Chapter 4: Documentation: Using the Information you Find
In this chapter:
Why document sources? Research requires reading what others have written on the subject you are investigating. Remember these important points when you are finding and using sources of information you will use in your research:
When must you cite your sources? Whenever you use another person's work, you must identify the work by using a standard citation format.
How do I write accurate citations? The most important thing to remember is that you need to be consistent in the way that you present the information.
Each work is identified by three key elements: the author's name, the title or source, and the publication information. The details of order and punctuation vary according to the style used. There are a number of different styles scholars use in different disciplines. In the arts and humanities writers commonly use the MLA (Modern Language Association) Style, Historians often like to use the Chicago Style, Social Scientists may use the APA (American Psychological Association) Style, and Scientists may use one of several specific styles like the ACS (American Chemical Society) Style. The following examples will give you an idea of these distinct styles which represent differences in scholarly language in the disciplines.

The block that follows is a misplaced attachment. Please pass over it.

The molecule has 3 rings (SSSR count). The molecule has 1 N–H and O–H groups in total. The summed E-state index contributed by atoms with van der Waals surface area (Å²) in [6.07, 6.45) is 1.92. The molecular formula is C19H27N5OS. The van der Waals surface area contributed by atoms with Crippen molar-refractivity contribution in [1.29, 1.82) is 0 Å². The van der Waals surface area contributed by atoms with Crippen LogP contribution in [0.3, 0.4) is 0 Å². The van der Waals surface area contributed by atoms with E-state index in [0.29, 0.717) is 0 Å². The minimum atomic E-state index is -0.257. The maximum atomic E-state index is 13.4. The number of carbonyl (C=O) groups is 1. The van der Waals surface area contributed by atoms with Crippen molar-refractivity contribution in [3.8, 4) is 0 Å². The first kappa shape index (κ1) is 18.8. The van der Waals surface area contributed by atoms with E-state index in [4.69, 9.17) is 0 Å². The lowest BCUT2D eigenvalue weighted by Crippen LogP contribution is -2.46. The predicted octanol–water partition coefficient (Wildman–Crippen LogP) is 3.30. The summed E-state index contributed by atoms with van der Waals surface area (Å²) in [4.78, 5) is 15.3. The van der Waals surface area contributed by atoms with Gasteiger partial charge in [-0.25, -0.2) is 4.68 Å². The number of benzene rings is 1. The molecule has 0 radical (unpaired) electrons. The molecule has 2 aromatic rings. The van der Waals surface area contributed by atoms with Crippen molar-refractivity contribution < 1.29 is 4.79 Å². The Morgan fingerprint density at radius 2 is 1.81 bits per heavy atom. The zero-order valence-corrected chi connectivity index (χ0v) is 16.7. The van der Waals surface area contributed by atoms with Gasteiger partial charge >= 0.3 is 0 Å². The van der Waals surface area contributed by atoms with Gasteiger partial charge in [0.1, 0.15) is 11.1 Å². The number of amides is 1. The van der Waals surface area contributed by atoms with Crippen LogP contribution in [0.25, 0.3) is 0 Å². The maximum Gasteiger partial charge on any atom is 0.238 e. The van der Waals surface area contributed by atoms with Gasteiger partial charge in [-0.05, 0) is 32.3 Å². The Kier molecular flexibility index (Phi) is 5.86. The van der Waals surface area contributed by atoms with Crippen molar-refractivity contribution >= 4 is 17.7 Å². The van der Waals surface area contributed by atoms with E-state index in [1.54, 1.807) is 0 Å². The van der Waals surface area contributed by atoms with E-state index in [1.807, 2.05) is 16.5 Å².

For each style, a basic format with punctuation is presented, followed by an example using a simple book citation. There are many details, like multiple authors, translators, and different formats of information from electronic or audiovisual sources which are too complicated to explain in detail here. Style manuals for each of these styles, and for other discipline-specific styles, are available in the reference collection of the library. See also the Citation Style Guides on the library home page, including sample citations for electronic formats.
Modern Languages Association -- MLA Style
Author's last name, author's first name. Title of book underlined or italicized. Place of publication: Publisher, Date of publication.
[Note that the author's last name falls on the left margin. Second and later lines are indented five spaces.]